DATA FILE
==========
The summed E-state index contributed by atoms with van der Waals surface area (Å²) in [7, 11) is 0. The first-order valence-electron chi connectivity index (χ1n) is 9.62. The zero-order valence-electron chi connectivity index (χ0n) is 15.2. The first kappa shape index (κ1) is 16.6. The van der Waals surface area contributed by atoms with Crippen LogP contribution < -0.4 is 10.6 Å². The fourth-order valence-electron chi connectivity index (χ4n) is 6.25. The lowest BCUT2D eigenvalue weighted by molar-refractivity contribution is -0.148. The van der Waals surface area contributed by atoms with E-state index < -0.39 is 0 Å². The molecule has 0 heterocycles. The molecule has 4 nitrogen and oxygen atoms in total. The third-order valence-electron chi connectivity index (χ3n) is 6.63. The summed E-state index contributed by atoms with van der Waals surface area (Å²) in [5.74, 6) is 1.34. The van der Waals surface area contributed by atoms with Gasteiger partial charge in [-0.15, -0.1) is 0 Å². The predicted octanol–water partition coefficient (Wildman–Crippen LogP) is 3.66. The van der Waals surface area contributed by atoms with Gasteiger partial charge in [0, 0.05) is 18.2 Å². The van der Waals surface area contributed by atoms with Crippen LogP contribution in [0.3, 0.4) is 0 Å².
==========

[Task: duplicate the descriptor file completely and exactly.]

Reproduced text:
The summed E-state index contributed by atoms with van der Waals surface area (Å²) in [7, 11) is 0. The first-order valence-electron chi connectivity index (χ1n) is 9.62. The zero-order valence-electron chi connectivity index (χ0n) is 15.2. The first kappa shape index (κ1) is 16.6. The van der Waals surface area contributed by atoms with Crippen LogP contribution < -0.4 is 10.6 Å². The fourth-order valence-electron chi connectivity index (χ4n) is 6.25. The lowest BCUT2D eigenvalue weighted by molar-refractivity contribution is -0.148. The van der Waals surface area contributed by atoms with E-state index < -0.39 is 0 Å². The molecule has 0 heterocycles. The molecule has 4 nitrogen and oxygen atoms in total. The third-order valence-electron chi connectivity index (χ3n) is 6.63. The summed E-state index contributed by atoms with van der Waals surface area (Å²) in [5.74, 6) is 1.34. The van der Waals surface area contributed by atoms with Gasteiger partial charge in [-0.15, -0.1) is 0 Å². The predicted octanol–water partition coefficient (Wildman–Crippen LogP) is 3.66. The van der Waals surface area contributed by atoms with Gasteiger partial charge in [0, 0.05) is 18.2 Å². The van der Waals surface area contributed by atoms with Crippen LogP contribution in [0.3, 0.4) is 0 Å².